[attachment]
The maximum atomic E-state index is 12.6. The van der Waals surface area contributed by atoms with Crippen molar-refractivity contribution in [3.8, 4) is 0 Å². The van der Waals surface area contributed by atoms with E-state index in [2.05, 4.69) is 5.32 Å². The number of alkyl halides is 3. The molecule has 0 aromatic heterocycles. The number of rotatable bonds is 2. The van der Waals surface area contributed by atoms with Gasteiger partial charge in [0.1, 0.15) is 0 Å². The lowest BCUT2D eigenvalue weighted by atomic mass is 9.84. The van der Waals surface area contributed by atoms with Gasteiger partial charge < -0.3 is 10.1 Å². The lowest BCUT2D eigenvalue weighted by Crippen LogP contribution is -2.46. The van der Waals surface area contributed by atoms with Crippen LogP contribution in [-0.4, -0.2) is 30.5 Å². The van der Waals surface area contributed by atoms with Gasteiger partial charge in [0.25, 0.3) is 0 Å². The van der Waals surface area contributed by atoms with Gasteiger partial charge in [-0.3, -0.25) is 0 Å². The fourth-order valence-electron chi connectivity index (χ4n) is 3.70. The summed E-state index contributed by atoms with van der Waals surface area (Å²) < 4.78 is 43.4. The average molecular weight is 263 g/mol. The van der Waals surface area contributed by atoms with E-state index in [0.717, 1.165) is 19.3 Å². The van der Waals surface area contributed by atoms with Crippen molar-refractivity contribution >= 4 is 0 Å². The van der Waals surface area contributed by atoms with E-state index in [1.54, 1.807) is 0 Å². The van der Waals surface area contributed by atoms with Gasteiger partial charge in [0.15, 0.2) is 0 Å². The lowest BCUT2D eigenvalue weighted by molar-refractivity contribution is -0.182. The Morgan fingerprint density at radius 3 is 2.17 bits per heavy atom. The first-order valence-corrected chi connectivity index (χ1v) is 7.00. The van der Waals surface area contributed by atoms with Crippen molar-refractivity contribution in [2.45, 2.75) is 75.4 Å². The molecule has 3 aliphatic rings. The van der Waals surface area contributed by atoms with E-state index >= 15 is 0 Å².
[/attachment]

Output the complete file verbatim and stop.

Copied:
The maximum atomic E-state index is 12.6. The van der Waals surface area contributed by atoms with Crippen molar-refractivity contribution in [3.8, 4) is 0 Å². The van der Waals surface area contributed by atoms with E-state index in [2.05, 4.69) is 5.32 Å². The number of alkyl halides is 3. The molecule has 0 aromatic heterocycles. The number of rotatable bonds is 2. The van der Waals surface area contributed by atoms with Gasteiger partial charge in [0.1, 0.15) is 0 Å². The lowest BCUT2D eigenvalue weighted by atomic mass is 9.84. The van der Waals surface area contributed by atoms with Gasteiger partial charge < -0.3 is 10.1 Å². The lowest BCUT2D eigenvalue weighted by Crippen LogP contribution is -2.46. The van der Waals surface area contributed by atoms with Crippen LogP contribution in [-0.4, -0.2) is 30.5 Å². The van der Waals surface area contributed by atoms with Gasteiger partial charge in [0.25, 0.3) is 0 Å². The van der Waals surface area contributed by atoms with Gasteiger partial charge in [-0.3, -0.25) is 0 Å². The fourth-order valence-electron chi connectivity index (χ4n) is 3.70. The summed E-state index contributed by atoms with van der Waals surface area (Å²) < 4.78 is 43.4. The average molecular weight is 263 g/mol. The van der Waals surface area contributed by atoms with E-state index in [0.717, 1.165) is 19.3 Å². The van der Waals surface area contributed by atoms with Crippen molar-refractivity contribution >= 4 is 0 Å². The van der Waals surface area contributed by atoms with E-state index in [1.54, 1.807) is 0 Å². The van der Waals surface area contributed by atoms with Gasteiger partial charge in [0.15, 0.2) is 0 Å². The lowest BCUT2D eigenvalue weighted by molar-refractivity contribution is -0.182. The Morgan fingerprint density at radius 3 is 2.17 bits per heavy atom. The first-order valence-corrected chi connectivity index (χ1v) is 7.00. The van der Waals surface area contributed by atoms with Crippen molar-refractivity contribution in [2.45, 2.75) is 75.4 Å². The molecule has 3 aliphatic rings. The van der Waals surface area contributed by atoms with E-state index >= 15 is 0 Å².